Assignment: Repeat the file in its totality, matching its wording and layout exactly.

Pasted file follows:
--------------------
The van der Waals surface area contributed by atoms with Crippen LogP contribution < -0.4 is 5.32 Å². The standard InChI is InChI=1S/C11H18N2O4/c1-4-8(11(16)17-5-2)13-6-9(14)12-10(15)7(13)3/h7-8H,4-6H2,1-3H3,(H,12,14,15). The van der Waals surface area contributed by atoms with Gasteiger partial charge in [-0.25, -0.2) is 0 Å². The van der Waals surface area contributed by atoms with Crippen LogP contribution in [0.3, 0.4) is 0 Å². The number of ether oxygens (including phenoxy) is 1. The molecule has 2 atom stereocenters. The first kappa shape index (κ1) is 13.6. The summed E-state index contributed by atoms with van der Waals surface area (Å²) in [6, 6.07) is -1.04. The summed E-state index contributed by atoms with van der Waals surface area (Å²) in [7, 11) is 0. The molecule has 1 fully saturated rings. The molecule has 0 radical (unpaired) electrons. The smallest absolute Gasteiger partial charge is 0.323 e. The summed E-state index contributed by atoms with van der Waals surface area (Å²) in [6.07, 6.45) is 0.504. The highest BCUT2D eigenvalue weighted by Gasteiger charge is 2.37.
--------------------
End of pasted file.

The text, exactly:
The van der Waals surface area contributed by atoms with Crippen LogP contribution < -0.4 is 5.32 Å². The standard InChI is InChI=1S/C11H18N2O4/c1-4-8(11(16)17-5-2)13-6-9(14)12-10(15)7(13)3/h7-8H,4-6H2,1-3H3,(H,12,14,15). The van der Waals surface area contributed by atoms with Gasteiger partial charge in [-0.25, -0.2) is 0 Å². The van der Waals surface area contributed by atoms with Crippen LogP contribution in [0.3, 0.4) is 0 Å². The number of ether oxygens (including phenoxy) is 1. The molecule has 2 atom stereocenters. The first kappa shape index (κ1) is 13.6. The summed E-state index contributed by atoms with van der Waals surface area (Å²) in [6, 6.07) is -1.04. The summed E-state index contributed by atoms with van der Waals surface area (Å²) in [7, 11) is 0. The molecule has 1 fully saturated rings. The molecule has 0 radical (unpaired) electrons. The smallest absolute Gasteiger partial charge is 0.323 e. The summed E-state index contributed by atoms with van der Waals surface area (Å²) in [6.07, 6.45) is 0.504. The highest BCUT2D eigenvalue weighted by Gasteiger charge is 2.37.